Keep an eye on the roots from time to time. Make sure there is ample space to give the roots the care they need to properly “breathe.”
3 – Bad Drainage/Soil
Maybe you are watering based on the guidelines above but drooping persists. The next step should be to check to see if the soil is holding in too much water. Also, make sure that the pot you are using has proper drainage.
Without proper drainage, overwatering becomes possible. Since the water doesn’t drain out properly, that can lead it to sit there until the next watering. Rinse, repeat until the problem becomes great enough to cause root rot.
If you feel like drainage issues are the reason, you can simply repot your plant. Try to place your plant in a soil that is meant for succulents or even for cacti, which require less water and nutrients to live.
You will also want to add half perlite into your regular potting soil and use a bit of compost to make the soil more fertile as well.
Should you decide to repot, be certain that you remove as much of the old soil as you can. Also, since you’re repotting, ensure that you are using a pot that is large enough to house the current structure of the roots.
There is one good way to tell whether have proper drainage. When you water your snake plant, you should begin to see water dripping out from the drainage holes on the bottom.
If you don’t, there’s a blockage somewhere and water will sit in the soil for longer than is necessary.
4 – Bad Lighting
One way or another, people tend to take “negligent-resistant” as “doesn’t need attention.” While snake plants can do quite well in the shade, they tend to do a bit better when they have at least partial exposure to natural sunlight.
If your snake plant tends not to get a whole lot of light, this could be one of the leading reasons why your plant is unhealthy and why it is beginning to droop.
Partial sun is important for a couple of reasons. For one, it is imperative to the overall health of the snake plants. The second is that sunlight generally will make a plant look better, providing much brighter leaves that will display the pattern that is the signature of snake plants.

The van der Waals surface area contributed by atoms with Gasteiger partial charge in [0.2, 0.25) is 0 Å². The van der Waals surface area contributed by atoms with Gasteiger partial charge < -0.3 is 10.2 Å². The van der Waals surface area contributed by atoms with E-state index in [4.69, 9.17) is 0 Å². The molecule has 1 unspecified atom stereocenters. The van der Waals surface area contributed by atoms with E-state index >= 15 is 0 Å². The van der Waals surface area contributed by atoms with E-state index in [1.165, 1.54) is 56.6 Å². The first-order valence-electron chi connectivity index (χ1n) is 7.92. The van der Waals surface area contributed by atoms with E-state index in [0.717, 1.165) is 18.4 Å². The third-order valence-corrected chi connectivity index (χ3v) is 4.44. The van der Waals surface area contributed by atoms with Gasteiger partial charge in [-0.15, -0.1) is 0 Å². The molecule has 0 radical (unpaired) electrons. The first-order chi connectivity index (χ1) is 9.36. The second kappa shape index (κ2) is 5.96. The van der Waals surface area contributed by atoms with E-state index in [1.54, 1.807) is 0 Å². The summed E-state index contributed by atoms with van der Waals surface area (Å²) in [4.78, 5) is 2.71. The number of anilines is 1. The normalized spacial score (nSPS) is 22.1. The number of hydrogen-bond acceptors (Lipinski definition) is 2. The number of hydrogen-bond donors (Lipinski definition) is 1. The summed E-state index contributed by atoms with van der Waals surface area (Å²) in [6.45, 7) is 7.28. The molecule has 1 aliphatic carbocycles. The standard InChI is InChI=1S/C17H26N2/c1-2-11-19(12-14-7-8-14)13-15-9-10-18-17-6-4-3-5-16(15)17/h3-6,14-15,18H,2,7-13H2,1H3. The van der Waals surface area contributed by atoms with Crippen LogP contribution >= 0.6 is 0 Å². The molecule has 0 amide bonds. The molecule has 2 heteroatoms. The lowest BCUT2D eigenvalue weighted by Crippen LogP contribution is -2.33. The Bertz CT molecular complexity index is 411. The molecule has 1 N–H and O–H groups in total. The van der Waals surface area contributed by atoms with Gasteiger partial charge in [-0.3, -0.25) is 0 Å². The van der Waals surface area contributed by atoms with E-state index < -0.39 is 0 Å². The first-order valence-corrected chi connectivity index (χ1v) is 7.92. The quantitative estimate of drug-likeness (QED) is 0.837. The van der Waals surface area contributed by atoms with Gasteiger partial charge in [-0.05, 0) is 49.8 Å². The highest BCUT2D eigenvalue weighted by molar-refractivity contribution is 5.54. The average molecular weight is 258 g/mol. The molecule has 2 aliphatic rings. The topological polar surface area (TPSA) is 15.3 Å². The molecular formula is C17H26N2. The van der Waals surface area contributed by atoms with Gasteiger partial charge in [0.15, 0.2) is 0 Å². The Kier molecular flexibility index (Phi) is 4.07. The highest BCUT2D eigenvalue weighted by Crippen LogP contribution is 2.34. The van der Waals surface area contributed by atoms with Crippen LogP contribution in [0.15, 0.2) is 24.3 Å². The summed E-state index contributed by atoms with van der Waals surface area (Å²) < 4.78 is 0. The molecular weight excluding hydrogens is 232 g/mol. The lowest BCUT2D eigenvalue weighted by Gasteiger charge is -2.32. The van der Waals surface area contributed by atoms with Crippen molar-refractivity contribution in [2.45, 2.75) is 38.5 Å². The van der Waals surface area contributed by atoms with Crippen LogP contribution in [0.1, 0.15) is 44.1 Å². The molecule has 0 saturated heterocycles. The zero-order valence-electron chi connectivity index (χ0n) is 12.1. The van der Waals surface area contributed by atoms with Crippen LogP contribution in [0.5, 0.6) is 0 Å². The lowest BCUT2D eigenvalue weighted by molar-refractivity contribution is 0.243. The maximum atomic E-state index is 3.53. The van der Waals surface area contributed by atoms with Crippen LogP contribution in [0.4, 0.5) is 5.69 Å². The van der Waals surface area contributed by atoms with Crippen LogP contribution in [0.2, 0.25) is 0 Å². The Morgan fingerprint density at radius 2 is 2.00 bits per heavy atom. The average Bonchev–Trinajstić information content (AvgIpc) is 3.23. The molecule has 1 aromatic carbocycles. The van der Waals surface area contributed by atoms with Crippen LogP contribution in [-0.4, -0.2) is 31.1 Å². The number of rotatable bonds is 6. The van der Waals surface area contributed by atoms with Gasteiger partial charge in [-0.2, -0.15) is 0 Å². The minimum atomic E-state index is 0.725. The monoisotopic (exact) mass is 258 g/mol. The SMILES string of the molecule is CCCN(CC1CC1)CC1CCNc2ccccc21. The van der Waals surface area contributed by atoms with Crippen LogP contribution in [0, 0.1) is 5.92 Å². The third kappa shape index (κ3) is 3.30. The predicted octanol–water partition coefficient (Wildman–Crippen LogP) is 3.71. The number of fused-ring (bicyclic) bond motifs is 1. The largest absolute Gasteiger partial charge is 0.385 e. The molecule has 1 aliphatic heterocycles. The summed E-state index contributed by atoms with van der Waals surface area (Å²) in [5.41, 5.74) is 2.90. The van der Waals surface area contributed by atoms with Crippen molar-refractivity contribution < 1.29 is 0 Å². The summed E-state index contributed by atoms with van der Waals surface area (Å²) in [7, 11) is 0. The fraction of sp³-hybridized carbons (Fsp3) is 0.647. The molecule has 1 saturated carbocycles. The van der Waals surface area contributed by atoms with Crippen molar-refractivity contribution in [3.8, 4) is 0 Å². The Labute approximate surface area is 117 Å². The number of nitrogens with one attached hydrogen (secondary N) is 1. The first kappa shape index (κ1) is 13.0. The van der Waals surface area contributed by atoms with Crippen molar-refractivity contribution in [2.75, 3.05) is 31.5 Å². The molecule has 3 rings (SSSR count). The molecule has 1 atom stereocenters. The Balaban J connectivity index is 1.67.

Constant direct sunlight, however, is not good for your snake plant. They can take around eight hours of direct light per day but placing them in all-day direct light can be too much. That’s right, too much light can cause the leaves to droop as well.
An ideal situation would be to put your snake plant a good 10 feet or so from a window that faces south or in an east or west-facing window. The western sun is actually more intense, so if you keep your plant in a western-facing window, try to keep it a few feet away from the window so that it can hold up to the intense sunlight much better.
Lastly, don’t just stick the snake plant into direct sunlight. Give the plant a gradual introduction to the light, starting with a couple of hours on the first day. Add an hour or so each day until the plant begins to get the full sun exposure that it requires.
You might consider using potential obstacles to block out some of the sunlight. Sticks, curtains, and other things can be good to limit the amount of sunlight exposure that the plant gets without having to frequently move it around on a daily basis.
5 – Pest Problems
As is the case with other plants, pests can become a serious issue when it comes to weakening the overall health of that plant. Of course, each plant has its own unique set of pests that tend to do more damage than others.
Fungus gnats, which are similar to fruit flies that can emerge from the soil in larvae form, can attack your snake plant if you have bad drainage or overwatering has taken place. When this happens, you will need to repot your plant into new soil and cut off any of the roots that have become rotted.
Then, check the drainage of the new pot to ensure that it is properly draining. When you are finished, repeat the hydrogen peroxide step from above and add in a pesticide to keep the pests away.
There are also homemade options when it comes to keeping the pest problem at bay. Mix a tablespoon of dish soap (mild, if possible), a tablespoon of olive or sunflower oil, and around 15 or so drops of neem oil into a cup with one cup of water.
In the most extreme of pest infestations, you can try to use insecticides with a pyrethrin base. Other pests, such as mealybugs and spider mites, are rare but are still a possible problem.
These pests tend to be a little more obvious before drooping begins as the plant will have faded dots or brown specks on the leaves.
If you use a pesticide, be certain to follow the manufacturer instructions before spraying. An improper use of the insecticide can be unhealthy for the plant and can project chemicals into the soil that they should not have.
Keeping your snake plant healthy and vibrant isn’t the hardest thing in the world, but there are steps to be taken. Any drooping can be the result of very common issues and thankfully have very common resolutions.
Knowing what signs to look for can not only help you to identify potential issues with the snake plant, but implement the proper solutions as well. Pay a little attention to your snake plant and you can keep it looking healthy and green for a long time to come.
Growing up with a mom who filled her home (inside and out) with all sorts of plants, Lisa got her start in gardening at a young age. Living now on her own with a home and yard full of plants (including an indoor greenhouse), she shares all the gardening tips she’s gained over the years.